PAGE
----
Colin went on to prove himself as an account executive with the then combined Texas Rangers/Dallas Stars group before moving to roles with the Stars as the Director of Ticket Sales (2002),Vice President of Ticket Sales (2004), Sr. Vice President of Ticket Sales & Service (2007), and Sr. VP of Marketing (2009). Fulfilling a lifelong dream, Colin was selected as the Vice President of Ticket Sales & Service with the Chicago Cubs (2010) before his recent promotion this spring to include corporate partnerships.

Operations, IT or Sales?

Chris started out with idea of working in operations or IT for a professional team after graduating from Baylor (2001). In his search, Chris quickly learned the lifeblood of an organization was in sales – and the best entry point.  After beginning with the Colorado Rockies, Chris moved into a senior account executive position with the Texas Rangers (2003) before promotions to Group Sales manager (2005) and then Director of Ticket Sales (2007). Following, Chris moved west as the Director of Ticket Sales for the Colorado Crush (2008) before moving across town to sell premium seats for the Broncos (2009) to ultimately assume his current position as Manager of the department (2010).

Work ethic = Success

The brothers share beliefs about what leads to success. Working for good managers helps paves the way. They believe in working hard, having a good attitude and working smart. As Chris points out, sales is purely an effort-based position, “Put in the work and put in the hours.”

Mentors play a role in the success of anyone who moves up the ranks. Geoff Moore, Colin’s mentor, is quick to share his thoughts on Colin’s work ethic and attitude:

“Colin has true character. He is competitive, intelligent and curious. But, his most important quality is his optimism. He believes his hard work will make a difference. This combination of talent and work effort make him a great employee and leader.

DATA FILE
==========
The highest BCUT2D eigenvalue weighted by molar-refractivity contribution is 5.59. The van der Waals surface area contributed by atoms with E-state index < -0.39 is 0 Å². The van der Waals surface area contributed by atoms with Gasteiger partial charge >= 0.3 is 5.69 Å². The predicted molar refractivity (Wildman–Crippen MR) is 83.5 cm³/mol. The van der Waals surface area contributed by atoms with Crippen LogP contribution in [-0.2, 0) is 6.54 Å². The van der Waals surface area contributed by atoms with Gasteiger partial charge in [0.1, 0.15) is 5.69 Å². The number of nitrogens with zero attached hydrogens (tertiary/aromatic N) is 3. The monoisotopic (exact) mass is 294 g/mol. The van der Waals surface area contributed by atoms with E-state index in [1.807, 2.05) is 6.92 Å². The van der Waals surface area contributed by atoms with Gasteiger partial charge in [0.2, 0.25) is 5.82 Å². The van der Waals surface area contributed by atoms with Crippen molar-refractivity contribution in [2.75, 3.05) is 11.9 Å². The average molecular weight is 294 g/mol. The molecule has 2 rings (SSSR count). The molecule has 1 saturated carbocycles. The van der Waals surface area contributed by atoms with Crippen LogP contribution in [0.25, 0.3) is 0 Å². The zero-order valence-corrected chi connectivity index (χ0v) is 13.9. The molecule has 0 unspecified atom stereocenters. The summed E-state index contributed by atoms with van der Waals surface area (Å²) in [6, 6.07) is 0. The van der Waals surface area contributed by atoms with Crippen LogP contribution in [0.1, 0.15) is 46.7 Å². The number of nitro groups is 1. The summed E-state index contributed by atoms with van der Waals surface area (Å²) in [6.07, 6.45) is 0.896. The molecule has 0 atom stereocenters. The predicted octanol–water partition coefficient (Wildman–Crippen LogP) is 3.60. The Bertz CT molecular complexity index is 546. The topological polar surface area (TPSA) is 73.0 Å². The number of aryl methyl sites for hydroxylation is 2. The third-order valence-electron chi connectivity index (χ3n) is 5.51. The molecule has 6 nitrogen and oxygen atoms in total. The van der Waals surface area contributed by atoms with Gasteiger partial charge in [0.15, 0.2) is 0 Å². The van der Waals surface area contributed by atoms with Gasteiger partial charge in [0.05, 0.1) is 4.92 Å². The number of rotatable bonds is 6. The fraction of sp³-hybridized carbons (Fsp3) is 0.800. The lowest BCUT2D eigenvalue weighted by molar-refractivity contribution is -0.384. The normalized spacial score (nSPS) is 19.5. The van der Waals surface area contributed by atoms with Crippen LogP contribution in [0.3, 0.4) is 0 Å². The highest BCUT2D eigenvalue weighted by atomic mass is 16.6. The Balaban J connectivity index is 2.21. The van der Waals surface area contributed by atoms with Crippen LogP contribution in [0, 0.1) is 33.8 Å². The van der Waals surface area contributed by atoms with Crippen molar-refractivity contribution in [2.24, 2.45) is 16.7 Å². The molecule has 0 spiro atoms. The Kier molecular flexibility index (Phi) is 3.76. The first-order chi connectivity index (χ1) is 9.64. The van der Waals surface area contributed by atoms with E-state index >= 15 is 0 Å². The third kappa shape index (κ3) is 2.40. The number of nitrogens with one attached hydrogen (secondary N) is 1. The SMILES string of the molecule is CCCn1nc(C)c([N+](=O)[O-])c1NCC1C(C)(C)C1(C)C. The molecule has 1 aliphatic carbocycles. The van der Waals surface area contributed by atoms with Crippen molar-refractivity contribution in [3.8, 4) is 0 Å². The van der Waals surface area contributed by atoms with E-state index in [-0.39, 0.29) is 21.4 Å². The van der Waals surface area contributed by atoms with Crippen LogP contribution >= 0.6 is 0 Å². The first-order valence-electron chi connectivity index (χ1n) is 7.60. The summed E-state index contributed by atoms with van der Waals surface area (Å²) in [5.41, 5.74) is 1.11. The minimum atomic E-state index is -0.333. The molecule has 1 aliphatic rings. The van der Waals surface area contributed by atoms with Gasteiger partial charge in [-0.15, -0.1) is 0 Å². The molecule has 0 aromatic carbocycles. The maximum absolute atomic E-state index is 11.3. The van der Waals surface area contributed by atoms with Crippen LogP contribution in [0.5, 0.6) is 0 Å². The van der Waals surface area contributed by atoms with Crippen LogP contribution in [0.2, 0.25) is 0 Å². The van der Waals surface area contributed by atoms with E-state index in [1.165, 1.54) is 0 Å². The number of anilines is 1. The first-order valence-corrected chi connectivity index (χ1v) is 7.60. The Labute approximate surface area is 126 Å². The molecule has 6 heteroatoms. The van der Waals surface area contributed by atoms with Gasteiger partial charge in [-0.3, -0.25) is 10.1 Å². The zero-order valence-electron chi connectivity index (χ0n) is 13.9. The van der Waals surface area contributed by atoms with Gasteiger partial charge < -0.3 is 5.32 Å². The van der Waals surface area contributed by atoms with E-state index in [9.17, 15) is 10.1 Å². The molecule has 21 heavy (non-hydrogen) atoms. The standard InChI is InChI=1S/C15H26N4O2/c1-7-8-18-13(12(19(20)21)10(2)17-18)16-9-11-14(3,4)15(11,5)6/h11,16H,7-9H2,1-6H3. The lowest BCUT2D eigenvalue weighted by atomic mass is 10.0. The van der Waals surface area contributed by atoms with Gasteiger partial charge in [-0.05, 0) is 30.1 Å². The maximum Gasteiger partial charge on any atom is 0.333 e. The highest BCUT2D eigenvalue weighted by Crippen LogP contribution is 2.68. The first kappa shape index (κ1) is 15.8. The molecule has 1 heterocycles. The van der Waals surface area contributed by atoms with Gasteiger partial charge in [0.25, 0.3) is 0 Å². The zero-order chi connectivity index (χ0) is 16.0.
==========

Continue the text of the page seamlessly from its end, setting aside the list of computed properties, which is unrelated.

Similarly, Andy Silverman, shared from his experiences with Chris:

Chris is a true professional at every level.  From my many years working alongside Chris at the Texas Rangers, to his current role running Premium Sales at the Denver Broncos, Chris not only has my utmost respect but admiration as a true sales professional.   I consider Chris a master of his craft and even more importantly a trusted friend and confidant.

Having a Brother in Sports

Chris and Colin get along, well, just like brothers. They benefit from each other’s experiences, frequently texting each other to share updates, bounce ideas off the other, and share in each other’s successes. Although Chris feels some pressure to keep up with his older brother, they don’t feel like they compete with each other since both have done well in their careers.  Colin said that if he had the option to hire Chris to work for him, he probably wouldn’t because Chris is in such a good situation right now.

Two well-known brothers in sports are the Leiweke brothers, Tim and Tod, and the Yormark brothers, Brett and Michael. Give the Faulkner brothers a few years. When you see them on the front of Forbes magazine, remember you saw them featured first on the S3 Report!

Faulkner Brothers
Mark McCartney, CT Steckel, Chris Faulkner, Colin Faulkner, Brad Oswalt, and John Alexander at  Reliant Stadium for Baylor’s run to the Elite 8 (2010)

The Online Ticket Buyer: By the Numbers

The Online Ticket Buyer: By the Numbers
by Kirk Wakefield -October 2016

Nationwide Study of Recent Online Ticket Buyers

Efficient and effective salespeople convert ticket buyers into season ticket holders and serve their needs. However, the secondary market is the primary market for many fans who do not differentiate between buying from StubHub, TicketMaster or the team’s website. What do these buyers look like? How do they buy? Where do they buy? What is important to them?

The Online Ticket Buyer Profile infographic offers an overview of our initial findings from a wide-ranging study of 688 recent online ticket buyers of tickets. Given the time of year and panel source, we draw primarily from NFL, MLB, and NBA ticket buyers, but also have representation from NHL and a few MLS buyers. All bought tickets within the past 12 months.

We will present more in-depth results and insights at the Baylor S3 Annual Board meeting, January 17-18, 2017. Students will present analysis & insights to the industry on December 5, 1-4pm. Guest judges are welcomed.


Selling Experiences Online: Announcing the BAV-S3 4V® Brand Index

Selling Experiences Online: Announcing the BAV-S3 4V® Brand Index
by Kirk Wakefield – June 2016

Juniper Research classifies ticketing as one of the primary commerce applications driving eCommerce, estimating over one-fourth of ticket purchases will go mobile in the U.S. by 2020, and over half of ticket purchases outside of the US and Europe to be mobile-based by 2020. Teams like the Portland Trail Blazers renew season tickets via mobile devices and continue to see fans more comfortable in making both small and large transactions on mobile apps.